2015’s Olympic Summit took place last week in Lausanne, Switzerland, where representatives from more than 50 cities across all continents attended the multi-day educational event spanning October 12-14th. In addition to the International Olympic Committee’s (IOC) executive board, leaders from 15 international sporting federations attended the conference, which is organized in an effort to promote information sharing across cities and federations of all sizes.
This year signaled the fourth edition of the event, with the 2015 version putting special emphasis on key items outlined in IOC President Thomas Bach’s Olympic Agenda 2020 reforms. As such, the subject of doping was at the top of the list of items discussed in Lausanne.
Per Bach, “we cannot overstate the importance of good governance, which leads to credibility. We need credibility for our sports organisations as well as for our sports competitions. With regard to the credibility of sport and the protection of clean athletes, the Summit has taken a major step forward to making anti-doping testing independent from sports organisations.”
During the Summit, Olympic leaders agreed that drug testing should take place independent of sports organizations. Meaning, leaders are turning to the World Anti-Doping Agency (WADA) to take over drug testing on a global level, although no specific timeframe was delineated. The idea behind the change is to give more credibility to drug testing by placing the role in the hands of an independent body, who, in theory, will remain impartial and more willing to uncover cheating cases.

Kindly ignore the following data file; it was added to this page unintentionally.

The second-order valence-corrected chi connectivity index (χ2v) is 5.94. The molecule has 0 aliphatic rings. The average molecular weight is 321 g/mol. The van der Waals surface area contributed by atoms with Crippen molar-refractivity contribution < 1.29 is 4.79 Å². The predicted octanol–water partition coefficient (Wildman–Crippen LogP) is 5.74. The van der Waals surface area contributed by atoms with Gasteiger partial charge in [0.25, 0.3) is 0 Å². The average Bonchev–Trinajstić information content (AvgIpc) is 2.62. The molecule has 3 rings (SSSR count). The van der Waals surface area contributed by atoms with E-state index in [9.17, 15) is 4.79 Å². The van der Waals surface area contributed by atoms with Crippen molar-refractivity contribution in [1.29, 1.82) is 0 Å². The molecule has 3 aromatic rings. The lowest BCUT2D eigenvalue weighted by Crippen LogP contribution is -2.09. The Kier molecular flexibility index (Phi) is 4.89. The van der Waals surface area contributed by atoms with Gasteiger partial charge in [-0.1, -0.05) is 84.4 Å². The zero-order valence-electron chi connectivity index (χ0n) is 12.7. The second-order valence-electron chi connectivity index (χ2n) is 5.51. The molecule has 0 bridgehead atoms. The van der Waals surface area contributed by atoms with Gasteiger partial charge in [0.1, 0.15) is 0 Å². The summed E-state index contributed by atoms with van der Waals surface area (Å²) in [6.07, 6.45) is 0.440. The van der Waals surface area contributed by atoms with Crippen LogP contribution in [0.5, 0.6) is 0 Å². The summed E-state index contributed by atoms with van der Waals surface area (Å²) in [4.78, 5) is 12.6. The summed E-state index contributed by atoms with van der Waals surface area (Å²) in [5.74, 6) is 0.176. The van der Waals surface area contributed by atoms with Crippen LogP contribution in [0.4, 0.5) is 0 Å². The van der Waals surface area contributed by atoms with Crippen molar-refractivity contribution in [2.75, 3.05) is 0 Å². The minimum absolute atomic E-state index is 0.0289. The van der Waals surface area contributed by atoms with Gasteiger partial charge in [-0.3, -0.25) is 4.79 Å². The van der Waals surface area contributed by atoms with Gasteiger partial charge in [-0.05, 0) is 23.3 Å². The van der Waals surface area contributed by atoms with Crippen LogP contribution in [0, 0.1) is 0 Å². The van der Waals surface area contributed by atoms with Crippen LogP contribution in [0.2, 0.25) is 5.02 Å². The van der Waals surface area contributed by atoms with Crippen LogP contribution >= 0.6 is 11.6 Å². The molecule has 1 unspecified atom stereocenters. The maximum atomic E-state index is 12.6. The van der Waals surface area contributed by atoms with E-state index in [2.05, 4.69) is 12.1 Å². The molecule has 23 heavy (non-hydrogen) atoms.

Currently, with the drug-testing responsibility resting on the shoulders of each sporting federation, critics point to this current system as inherently hosting a conflict of interest. Under the new proposal, although the testing itself would be conducted by WADA, the associated disciplinary procedures and potential sanctions would be determined and carried out by the individual federations.
Originated in 1999 as a worldwide anti-doping watchdog of sorts, WADA itself does not carry out any testing today, but does accredit labs around the world. For WADA to indeed undertake the testing component as proposed, significant funding would need to be redirected from the independence sporting federations to WADA. Details on this particular aspect of the proposals were not released at this time.